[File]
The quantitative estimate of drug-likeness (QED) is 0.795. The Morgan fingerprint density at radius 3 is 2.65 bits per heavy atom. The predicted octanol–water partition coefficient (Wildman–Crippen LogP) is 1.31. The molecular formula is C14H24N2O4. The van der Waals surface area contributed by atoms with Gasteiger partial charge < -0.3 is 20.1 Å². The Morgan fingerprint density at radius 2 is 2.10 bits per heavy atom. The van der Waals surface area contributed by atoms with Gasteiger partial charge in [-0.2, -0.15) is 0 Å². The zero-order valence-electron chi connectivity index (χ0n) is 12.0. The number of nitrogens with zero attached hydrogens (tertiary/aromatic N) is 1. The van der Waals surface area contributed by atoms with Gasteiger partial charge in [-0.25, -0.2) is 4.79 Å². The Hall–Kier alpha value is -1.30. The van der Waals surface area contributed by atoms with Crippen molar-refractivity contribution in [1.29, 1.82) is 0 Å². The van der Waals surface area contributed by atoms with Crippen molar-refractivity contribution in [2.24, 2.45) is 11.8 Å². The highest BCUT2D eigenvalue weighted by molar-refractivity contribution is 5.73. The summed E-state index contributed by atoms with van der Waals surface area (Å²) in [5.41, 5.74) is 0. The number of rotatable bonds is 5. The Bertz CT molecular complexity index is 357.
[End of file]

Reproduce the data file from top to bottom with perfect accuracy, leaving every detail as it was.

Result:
The quantitative estimate of drug-likeness (QED) is 0.795. The Morgan fingerprint density at radius 3 is 2.65 bits per heavy atom. The predicted octanol–water partition coefficient (Wildman–Crippen LogP) is 1.31. The molecular formula is C14H24N2O4. The van der Waals surface area contributed by atoms with Gasteiger partial charge < -0.3 is 20.1 Å². The Morgan fingerprint density at radius 2 is 2.10 bits per heavy atom. The van der Waals surface area contributed by atoms with Gasteiger partial charge in [-0.2, -0.15) is 0 Å². The zero-order valence-electron chi connectivity index (χ0n) is 12.0. The number of nitrogens with zero attached hydrogens (tertiary/aromatic N) is 1. The van der Waals surface area contributed by atoms with Gasteiger partial charge in [-0.25, -0.2) is 4.79 Å². The Hall–Kier alpha value is -1.30. The van der Waals surface area contributed by atoms with Crippen molar-refractivity contribution in [1.29, 1.82) is 0 Å². The van der Waals surface area contributed by atoms with Crippen molar-refractivity contribution in [2.24, 2.45) is 11.8 Å². The highest BCUT2D eigenvalue weighted by molar-refractivity contribution is 5.73. The summed E-state index contributed by atoms with van der Waals surface area (Å²) in [5.41, 5.74) is 0. The number of rotatable bonds is 5. The Bertz CT molecular complexity index is 357.